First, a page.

Achilles Tendon Pain
Achilles tendon pain is one of the most common tendon injuries and should be treated as early as possible.
The majority of Achilles tendon pain is of a slow onset, over-use nature – compared to a sudden acute tear or rupture of the tendon.
The Achilles is the insertional tendon of the Gastrocnemius and Soleal muscles (aka calf muscles) and is essential for everyday activities such as walking, running and jumping. Due to the tendons crucial role, it is subject to high repetitive stresses and in conjunction with certain risk factors, can eventually begin to degenerate or break-down.
This degeneration usually occurs in 2 locations; the insertion of the Achilles tendon onto the heel bone or mid-way through the tendon, hence the terms, insertional and mid-portion Achilles tendinopathy.
Signs and Symptoms
- Gradual onset without initial injury
- Initially pain may only be felt during exercise, as injury worsens pain may also be present during normal daily activities.
- Pain, tenderness and swelling around tendon
- Pain and stiffness most noticeable in the morning upon arising and after rest periods during day
- Weakness when jumping, hopping or skipping on affected leg
Why Did I get it?
Often achilles tendon pain occurs due to an increase in load placed on your lower limb that your body has not had the capacity to deal with.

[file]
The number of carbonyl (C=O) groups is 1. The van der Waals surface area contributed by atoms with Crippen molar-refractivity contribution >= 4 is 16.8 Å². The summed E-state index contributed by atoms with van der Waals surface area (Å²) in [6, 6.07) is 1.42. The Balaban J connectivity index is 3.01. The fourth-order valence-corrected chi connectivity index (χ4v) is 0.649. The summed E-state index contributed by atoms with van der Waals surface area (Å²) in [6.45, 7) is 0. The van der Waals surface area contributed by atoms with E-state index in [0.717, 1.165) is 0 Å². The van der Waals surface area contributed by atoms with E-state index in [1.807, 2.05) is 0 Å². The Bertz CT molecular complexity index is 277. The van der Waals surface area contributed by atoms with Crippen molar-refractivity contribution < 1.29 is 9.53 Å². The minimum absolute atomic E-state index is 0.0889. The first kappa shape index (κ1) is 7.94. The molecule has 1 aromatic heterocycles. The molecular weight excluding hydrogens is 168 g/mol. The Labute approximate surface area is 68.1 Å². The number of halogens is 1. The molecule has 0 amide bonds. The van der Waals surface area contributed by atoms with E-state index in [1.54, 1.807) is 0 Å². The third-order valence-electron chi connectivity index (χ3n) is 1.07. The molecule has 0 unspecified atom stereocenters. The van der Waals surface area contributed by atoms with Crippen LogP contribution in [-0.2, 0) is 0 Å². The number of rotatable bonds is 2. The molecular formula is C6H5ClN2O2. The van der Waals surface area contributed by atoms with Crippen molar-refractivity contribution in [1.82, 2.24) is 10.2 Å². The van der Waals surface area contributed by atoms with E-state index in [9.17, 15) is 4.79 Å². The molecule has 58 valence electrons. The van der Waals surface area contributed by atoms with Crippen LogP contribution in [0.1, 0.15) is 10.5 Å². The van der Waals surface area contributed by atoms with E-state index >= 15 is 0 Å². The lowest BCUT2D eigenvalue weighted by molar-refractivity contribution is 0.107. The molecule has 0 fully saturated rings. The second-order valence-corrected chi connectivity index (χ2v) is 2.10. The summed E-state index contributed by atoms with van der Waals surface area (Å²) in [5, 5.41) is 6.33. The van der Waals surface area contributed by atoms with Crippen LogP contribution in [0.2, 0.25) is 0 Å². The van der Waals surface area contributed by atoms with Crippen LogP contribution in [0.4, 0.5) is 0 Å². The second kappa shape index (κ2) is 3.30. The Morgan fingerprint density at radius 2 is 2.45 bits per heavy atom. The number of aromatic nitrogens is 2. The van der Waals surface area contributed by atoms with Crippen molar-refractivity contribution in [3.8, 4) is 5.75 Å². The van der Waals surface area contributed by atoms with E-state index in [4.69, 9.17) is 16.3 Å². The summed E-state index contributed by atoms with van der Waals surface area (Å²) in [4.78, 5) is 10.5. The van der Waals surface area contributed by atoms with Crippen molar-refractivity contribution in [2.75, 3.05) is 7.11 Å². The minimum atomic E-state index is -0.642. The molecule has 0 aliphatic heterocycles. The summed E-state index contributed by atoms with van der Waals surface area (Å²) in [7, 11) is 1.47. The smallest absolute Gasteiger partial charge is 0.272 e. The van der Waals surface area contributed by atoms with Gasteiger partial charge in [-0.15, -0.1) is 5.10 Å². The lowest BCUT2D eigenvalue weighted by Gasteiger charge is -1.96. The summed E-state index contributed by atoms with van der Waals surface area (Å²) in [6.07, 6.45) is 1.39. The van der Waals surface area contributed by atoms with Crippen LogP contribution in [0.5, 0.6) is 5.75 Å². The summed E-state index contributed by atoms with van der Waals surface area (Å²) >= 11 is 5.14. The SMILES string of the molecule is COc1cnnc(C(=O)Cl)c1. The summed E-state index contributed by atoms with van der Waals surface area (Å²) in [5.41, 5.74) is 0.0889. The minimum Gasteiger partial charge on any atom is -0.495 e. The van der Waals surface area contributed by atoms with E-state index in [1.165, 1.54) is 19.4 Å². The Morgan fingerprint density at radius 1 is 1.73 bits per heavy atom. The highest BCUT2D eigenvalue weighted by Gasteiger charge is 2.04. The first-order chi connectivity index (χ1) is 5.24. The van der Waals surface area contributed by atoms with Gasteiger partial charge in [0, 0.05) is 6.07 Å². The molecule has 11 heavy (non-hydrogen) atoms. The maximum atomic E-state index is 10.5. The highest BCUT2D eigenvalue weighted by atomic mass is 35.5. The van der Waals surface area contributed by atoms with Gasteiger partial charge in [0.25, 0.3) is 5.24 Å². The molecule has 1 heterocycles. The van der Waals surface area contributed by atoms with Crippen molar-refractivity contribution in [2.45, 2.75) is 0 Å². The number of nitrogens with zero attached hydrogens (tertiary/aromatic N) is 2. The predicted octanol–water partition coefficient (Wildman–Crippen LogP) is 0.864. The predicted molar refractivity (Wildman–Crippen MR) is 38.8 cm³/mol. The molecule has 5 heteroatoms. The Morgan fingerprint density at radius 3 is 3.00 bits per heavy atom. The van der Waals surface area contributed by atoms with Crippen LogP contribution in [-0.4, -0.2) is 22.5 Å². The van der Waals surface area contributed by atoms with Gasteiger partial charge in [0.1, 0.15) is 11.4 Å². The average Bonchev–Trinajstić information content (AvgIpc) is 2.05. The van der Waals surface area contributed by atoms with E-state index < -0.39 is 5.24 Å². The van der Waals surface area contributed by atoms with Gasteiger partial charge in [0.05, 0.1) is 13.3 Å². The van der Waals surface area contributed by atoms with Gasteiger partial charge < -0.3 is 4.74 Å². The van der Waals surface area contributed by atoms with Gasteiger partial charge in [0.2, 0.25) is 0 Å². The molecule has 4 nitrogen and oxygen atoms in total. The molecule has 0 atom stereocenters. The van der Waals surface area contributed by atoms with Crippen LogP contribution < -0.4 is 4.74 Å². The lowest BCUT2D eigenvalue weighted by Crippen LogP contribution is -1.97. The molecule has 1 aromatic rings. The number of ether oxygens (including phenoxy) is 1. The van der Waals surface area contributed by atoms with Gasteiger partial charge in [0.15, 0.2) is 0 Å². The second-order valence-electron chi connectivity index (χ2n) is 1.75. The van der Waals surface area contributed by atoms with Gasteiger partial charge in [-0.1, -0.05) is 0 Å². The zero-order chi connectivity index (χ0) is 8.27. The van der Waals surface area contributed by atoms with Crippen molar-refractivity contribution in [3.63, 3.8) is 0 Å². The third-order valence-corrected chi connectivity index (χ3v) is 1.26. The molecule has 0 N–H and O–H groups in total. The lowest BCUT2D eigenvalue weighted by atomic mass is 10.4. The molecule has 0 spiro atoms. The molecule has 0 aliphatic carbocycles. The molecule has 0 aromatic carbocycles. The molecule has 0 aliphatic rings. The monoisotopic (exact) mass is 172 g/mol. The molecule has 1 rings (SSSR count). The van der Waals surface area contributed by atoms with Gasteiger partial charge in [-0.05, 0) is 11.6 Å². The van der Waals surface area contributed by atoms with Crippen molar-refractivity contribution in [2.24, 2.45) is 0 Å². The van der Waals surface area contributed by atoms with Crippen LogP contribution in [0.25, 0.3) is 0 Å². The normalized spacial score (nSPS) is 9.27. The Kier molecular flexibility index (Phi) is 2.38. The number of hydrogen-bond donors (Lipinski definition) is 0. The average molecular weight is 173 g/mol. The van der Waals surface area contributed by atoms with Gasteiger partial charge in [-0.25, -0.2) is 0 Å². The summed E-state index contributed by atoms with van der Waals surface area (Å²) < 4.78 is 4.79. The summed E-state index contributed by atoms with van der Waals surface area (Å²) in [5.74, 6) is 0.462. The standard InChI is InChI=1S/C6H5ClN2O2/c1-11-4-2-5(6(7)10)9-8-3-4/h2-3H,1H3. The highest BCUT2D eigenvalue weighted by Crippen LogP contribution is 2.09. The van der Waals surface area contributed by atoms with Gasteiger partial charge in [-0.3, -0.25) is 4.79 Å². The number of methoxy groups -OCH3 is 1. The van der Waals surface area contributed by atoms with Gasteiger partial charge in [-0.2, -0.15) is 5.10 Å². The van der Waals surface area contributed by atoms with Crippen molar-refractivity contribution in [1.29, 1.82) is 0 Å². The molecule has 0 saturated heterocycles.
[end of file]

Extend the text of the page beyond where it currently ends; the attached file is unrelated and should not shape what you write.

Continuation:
This increase in load may be due to:
- Change in training intensity e.g. hill running, speed work, more jumping activities
- Inadequate rest between training sessions
- Change of exercise regime, or returning to exercise after pro-longed period of rest (too much too soon)
- Occupations/hobbies spending lots of time on your feet, especially hanging heel over ladders
- Wearing unsupportive or incorrect footwear or lots of barefoot walking
- Weight gain
Certain foot types increases the risk of developing achilles tendinopathy, such as:
- Rigid high arch foot
- Pronated/collapsed arch foot type
- Tight posterior chain (hamstrings and calf muscles)
- Restricted ankle joint or big toe joint dorsiflexion
How is it diagnosed?
A thorough clinical examination will most commonly diagnose Achilles Tendinopathy. Depending on severity of symptoms, you may be referred for an ultrasound to determine the extent of the degeneration and to make sure there aren’t any tears in the tendon.
- Footwear advice
- Moderated rest
- Eccentric Loading exercises
- Custom orthotics
- Heel raise in shoes
- Neuromuscular needling
Although Achilles tendinopathy is a debilitating condition, the majority of patients respond to conservative treatment. However, this process can take up to 9 months depending on how long the degeneration has been occurring for & how severe the pain has become.
Surgery is very rarely recommended, however is an option for chronic cases that show no improvement to conservative treatments.